• Join over 1.2 million students every month
  • Accelerate your learning by 29%
  • Unlimited access from just £6.99 per month

Discus to the extent to which you believe Carlisle floods 2005 were the result of intense rainfall rather than the physical characteristics of the drainage basin

Extracts from this document...

Introduction

Discus to the extent to which you believe Carlisle floods 2005 were the result of intense rainfall rather than the physical characteristics of the drainage basin January 2005 was a major even for Carlisle, as there was a major event. The rainfall was immensely high from the 6th to the 8th of January, during which two months of rainfall, although the previous days had high rainfall. During the flood, the rivers such as Eden, Kent and Derwent were the highest on record. The flood peaked in the upper parts of the Eden and Derwent catchments in the early hours of January 8th. In Carlisle, the River Eden peaked at an estimated 1520 m3/s at the Sheepmount Gauging Station at 140hrs on the 8th of January. ...read more.

Middle

Another factor that could have affected the floorings, were the physical features of the drainage basin. As the River Eden is situated in the midst of valley's, in the highlands in the north of England, there were many areas with steep slopes, which characterised the drainage basin, but there were lower gradients around Carlisle, meaning that the River Eden could have already been prone to its banks bursting, without the heavy rainfall. There was also alot of impermeable rocks on the highland, and near the Vale of Eden there was sandstone, with a fair amount of limestone, meaning that the water would of not been able to infiltrate or percolate through, which would lead to surface runoff and overland flow. ...read more.

Conclusion

The rain led to the overflow of the river, which caused surface runoff. We know this from the hydrological graph which showed the peak rainfall being 50mm, and the peak discharge being 55 mm. The graph also shows how the rainfall from the previous days affected the capacity of the soil, making saturated, meaning not a lot of water could have been percolated through the soil. There is a steep gradient in the rising limb, to show how quickly the rain was walling, and a steep falling limb, showing the rate of velocity of the water droplets flow, which is also descending very steeply. Although we can deduce from the evidence that the rainfall was the main cause the human and physical factors, also had parts in the major flooding of Carlisle in 2005, and it could not all be blamed on the rainfall. ...read more.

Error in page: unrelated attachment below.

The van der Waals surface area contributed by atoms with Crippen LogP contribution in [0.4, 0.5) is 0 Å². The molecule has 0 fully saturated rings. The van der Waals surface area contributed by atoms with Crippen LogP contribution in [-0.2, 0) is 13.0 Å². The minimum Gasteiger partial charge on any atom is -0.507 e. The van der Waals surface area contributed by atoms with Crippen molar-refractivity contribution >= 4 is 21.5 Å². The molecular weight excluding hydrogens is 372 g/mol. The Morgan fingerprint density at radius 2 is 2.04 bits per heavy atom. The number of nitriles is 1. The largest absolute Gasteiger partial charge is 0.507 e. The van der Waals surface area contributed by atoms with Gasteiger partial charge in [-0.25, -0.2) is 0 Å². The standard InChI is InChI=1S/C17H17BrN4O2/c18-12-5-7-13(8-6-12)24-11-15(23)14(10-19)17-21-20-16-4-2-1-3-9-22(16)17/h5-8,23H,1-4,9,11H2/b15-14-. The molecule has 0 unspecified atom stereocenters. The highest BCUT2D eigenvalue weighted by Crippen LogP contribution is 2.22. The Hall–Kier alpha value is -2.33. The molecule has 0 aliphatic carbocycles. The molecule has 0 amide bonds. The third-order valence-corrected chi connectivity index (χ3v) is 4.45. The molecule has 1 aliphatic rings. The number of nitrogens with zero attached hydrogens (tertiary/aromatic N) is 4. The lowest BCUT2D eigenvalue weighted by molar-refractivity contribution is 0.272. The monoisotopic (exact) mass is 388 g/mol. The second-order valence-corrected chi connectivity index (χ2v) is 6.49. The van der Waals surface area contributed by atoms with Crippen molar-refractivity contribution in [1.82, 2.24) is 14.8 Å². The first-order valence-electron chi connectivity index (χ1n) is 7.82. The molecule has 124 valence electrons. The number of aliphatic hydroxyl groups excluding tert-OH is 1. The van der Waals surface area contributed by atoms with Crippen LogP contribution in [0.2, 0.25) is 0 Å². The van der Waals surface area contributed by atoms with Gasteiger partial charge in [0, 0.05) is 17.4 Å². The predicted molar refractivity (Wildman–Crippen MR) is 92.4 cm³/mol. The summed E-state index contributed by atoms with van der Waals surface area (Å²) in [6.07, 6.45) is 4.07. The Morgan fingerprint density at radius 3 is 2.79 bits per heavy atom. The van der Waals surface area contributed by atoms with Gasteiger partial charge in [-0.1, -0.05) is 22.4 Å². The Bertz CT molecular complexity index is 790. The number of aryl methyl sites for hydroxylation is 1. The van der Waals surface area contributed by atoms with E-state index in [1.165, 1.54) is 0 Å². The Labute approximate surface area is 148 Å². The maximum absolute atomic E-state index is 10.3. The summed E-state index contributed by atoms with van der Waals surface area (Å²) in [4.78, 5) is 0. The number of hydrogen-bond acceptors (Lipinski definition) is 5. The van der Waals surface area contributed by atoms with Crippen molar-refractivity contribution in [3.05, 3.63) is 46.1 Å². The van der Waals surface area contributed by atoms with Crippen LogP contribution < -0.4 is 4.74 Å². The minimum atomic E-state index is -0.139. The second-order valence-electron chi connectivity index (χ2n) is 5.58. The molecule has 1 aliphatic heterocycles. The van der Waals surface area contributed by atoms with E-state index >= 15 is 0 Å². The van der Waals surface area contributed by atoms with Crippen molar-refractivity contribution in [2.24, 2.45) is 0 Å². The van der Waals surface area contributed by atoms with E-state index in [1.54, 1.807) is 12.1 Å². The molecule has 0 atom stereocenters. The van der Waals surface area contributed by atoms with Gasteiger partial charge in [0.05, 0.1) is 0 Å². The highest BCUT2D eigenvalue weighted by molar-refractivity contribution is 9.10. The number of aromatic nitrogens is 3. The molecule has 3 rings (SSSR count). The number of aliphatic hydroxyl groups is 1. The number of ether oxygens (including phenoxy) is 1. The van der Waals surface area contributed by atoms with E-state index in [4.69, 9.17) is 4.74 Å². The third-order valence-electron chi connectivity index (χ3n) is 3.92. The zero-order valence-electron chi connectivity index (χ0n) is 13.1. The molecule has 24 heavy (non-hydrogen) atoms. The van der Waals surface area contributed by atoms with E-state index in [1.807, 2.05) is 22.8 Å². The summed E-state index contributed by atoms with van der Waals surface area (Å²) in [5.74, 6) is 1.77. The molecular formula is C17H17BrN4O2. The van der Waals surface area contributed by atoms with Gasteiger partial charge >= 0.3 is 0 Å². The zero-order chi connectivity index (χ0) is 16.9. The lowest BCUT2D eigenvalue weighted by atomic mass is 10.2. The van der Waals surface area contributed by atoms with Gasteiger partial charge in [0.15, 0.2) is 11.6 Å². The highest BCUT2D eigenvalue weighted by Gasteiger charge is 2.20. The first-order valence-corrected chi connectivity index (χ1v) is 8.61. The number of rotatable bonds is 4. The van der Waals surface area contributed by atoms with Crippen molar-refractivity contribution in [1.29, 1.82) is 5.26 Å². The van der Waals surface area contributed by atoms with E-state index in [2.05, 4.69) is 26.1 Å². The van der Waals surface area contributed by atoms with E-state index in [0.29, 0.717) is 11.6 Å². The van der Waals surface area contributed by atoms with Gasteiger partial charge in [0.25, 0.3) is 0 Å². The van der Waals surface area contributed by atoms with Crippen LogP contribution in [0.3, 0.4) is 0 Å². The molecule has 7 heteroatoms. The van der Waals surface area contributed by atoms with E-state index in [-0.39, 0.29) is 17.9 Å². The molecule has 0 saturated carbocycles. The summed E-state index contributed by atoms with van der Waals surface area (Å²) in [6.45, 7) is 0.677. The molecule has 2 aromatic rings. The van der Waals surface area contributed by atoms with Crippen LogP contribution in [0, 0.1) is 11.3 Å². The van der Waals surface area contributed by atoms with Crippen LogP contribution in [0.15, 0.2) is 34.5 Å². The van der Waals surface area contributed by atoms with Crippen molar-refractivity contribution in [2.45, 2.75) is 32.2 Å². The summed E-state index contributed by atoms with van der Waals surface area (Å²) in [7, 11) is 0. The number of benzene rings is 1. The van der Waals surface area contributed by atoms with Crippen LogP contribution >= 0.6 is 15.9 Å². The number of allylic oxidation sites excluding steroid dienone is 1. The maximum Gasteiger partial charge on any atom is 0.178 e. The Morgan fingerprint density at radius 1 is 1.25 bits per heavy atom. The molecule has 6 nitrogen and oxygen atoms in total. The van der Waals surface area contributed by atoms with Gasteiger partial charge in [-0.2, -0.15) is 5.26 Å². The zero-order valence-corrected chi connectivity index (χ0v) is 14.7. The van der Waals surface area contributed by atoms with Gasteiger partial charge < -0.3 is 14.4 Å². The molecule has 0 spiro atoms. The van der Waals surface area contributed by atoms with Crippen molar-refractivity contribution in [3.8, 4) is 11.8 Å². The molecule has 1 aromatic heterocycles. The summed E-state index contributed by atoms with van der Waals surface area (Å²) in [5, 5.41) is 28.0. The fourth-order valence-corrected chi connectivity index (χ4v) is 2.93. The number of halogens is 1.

The above preview is unformatted text

This student written piece of work is one of many that can be found in our AS and A Level Hydrology & Fluvial Geomorphology section.

Found what you're looking for?

  • Start learning 29% faster today
  • 150,000+ documents available
  • Just £6.99 a month

Here's what a teacher thought of this essay

3 star(s)

Good use of a lot of appropriate terminology. Quite well structured essay, though the content within this needs attention. There is a lack of understanding of the exact human and physical factors involved. Some are mentioned and the details of how they relate to this specific location are given. However, actually comparing and contrasting their relative importance is needed with more detail and clarity to fully address the title. The vague conclusion is evidence of this.